“The moral arc of the universe is long, but it bends toward justice” – MLK

Greg White on the many knees on our necks, and the need to keep on keeping on…

Last night, I caught up over the phone with an old and dear friend, Greg White in Chicago who heads a tuition-free public education charter school system with 12 branches, opening a 13th in DC soon. Greg is the first Black or African American friend I made within days of my arrival in the USA as an international student at Brown University in 1982. As a sophomore and Minority Peer Counselor in my dorm, Greg became a mentor and guide who went on to obtain an MBA at Harvard Business School. He now heads a tuition-free public elementary school system. Read below his powerful letter to their 500 employees, a moving message inspired by Martin Luther King. It comes straight from the heart.

Greg’s words resonate with the universal fight against oppression, in America and elsewhere. Keeping populations poor and deprived of education is the surest way of continuing systemic oppression. Read his letter below.

June 1, 2020

Dear Colleagues:

Many of you have shared that this is a very difficult time for you and your family.  The stress of the pandemic has been compounded by the slaying of George Floyd and the subsequent protests and chaos.    I want to share my thoughts and hear yours.

I was not shocked or confused by the public murder of George Floyd.   His death by asphyxiation was not simply the result of police brutality.  It was the consequence of America’s original sin of slavery and the culmination of 400 years of exploitation, lynchings, and oppression.  Mr. Floyd’s death was predictable and consistent with the experience of so many others who have been dehumanized and executed.   

In order to kill someone without remorse you must first dehumanize them.  Moreover, you must believe that there will be no consequences as evidenced by the murders of Trayvon Martin, Rodney King, Tamir Rice, Breonna Taylor and the thousands of other victims.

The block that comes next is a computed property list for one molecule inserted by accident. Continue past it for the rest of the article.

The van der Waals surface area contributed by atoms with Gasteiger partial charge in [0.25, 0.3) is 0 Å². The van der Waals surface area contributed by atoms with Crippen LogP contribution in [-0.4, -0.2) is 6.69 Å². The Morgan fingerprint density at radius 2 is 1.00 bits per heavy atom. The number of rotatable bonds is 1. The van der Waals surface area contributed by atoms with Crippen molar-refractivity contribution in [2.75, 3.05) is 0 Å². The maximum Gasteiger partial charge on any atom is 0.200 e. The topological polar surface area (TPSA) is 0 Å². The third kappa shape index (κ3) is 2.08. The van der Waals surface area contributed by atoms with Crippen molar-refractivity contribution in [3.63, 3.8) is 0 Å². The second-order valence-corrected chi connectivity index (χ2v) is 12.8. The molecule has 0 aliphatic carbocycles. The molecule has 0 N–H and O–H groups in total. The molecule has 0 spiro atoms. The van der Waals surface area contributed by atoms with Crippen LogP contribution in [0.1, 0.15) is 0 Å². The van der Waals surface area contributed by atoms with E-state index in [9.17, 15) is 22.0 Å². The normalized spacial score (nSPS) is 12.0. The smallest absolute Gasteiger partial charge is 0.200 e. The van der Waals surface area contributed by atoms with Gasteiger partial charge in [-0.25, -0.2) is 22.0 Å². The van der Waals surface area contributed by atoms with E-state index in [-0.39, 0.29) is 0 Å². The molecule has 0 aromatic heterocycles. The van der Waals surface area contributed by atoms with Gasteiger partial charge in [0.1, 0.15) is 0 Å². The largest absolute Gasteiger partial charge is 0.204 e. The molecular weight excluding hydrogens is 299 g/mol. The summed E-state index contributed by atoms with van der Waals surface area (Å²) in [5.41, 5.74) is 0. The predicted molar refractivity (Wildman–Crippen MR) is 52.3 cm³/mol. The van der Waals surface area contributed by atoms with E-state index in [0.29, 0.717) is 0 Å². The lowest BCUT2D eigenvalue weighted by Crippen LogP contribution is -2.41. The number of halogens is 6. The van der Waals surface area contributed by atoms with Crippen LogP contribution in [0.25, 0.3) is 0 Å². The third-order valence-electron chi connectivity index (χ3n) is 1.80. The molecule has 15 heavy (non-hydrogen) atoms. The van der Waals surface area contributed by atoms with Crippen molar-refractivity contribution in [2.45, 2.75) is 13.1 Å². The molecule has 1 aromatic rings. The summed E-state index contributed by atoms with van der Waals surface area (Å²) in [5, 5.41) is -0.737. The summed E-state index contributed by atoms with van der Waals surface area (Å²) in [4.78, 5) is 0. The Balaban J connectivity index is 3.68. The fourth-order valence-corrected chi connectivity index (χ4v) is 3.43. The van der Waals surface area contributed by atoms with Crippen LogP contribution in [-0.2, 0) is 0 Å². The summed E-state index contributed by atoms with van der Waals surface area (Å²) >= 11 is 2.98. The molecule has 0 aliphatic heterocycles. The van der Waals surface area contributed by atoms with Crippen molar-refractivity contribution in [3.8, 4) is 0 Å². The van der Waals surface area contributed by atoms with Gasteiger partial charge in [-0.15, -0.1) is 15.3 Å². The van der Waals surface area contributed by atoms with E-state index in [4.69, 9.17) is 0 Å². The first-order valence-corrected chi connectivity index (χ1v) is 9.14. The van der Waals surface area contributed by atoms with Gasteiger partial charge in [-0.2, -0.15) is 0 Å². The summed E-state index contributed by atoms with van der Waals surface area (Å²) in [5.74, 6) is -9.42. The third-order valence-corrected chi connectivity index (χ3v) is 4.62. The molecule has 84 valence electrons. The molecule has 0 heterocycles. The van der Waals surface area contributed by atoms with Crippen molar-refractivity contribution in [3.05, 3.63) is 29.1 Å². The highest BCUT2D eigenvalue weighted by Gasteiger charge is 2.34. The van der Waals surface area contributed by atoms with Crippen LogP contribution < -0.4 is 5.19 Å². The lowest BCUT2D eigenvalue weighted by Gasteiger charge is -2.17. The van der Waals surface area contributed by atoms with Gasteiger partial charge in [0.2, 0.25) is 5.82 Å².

I have first-hand knowledge of what it feels like to be humiliated, threatened, and degraded by those who pledge to protect and serve.  Multiple times I have been stopped simply because of the color of my skin.  As a Brown University student, I vividly remember lying face down in the street of Providence, hoping that I would not be killed. Over the next few decades, this experience was repeated several times in different cities. A few years ago, I was stopped in Dallas.  I had not broken any laws but I had to choose between asserting my constitutional rights or staying alive. I chose to live.

It is not just the past sins of our nation but the current policies and actions of our leaders that place a knee on the neck of many students. Unequal and wholly inadequate educational funding for Black and Brown students is a knee on their necks. Government policies that mandate students attend a horrible school is a knee on their necks. An education system that is driven by politics and power and not what is best for scholars is a knee on their necks. Zero tolerance policies and low expectations are knees on their necks. 

Therefore our work is about much more than education.  It is a fight for social justice and lifting the knees off the necks of our students.  It is working to nullify the consequences of 400 years of systemic and legalized racism. Did you know that it was illegal for most of our country’s history to teach an African American to read?  Did you know that the Dred Scott Supreme Court decision asserted, “Negroes have no rights that whites were bound to respect”? Providing a high quality education is how we ameliorate these past sins and nurture the humanity and potential of all our students. This is my calling and I am so fortunate to have you as my ally.

I choose to remain optimistic about the future because positivity gives me the essential strength I need to fight on. I also know that I have 500 committed colleagues, right beside me, who live the LEARN values (respect, safe & nurturing, whole child, high expectations, and family involvement). Our values must be our guiding light as we navigate through these dark times. 

I am also encouraged by the words of Dr. Martin Luther King, Jr. who said, “the moral arc of the universe is long, but it bends toward justice.” Working together, we are bending this arc.  Our job is to continue this progress in the face of adversity and exhaustion. We are all tired but not defeated. Thank you for allowing me this opportunity to speak from my heart and share my truth.

Warm Regards,


On a related note, I only recently learnt about “Juneteenth” – June 19th, marking the date in 1865 when the last enslaved African Americans were finally informed of their liberation, in Texas, two years after the Emancipation Order.

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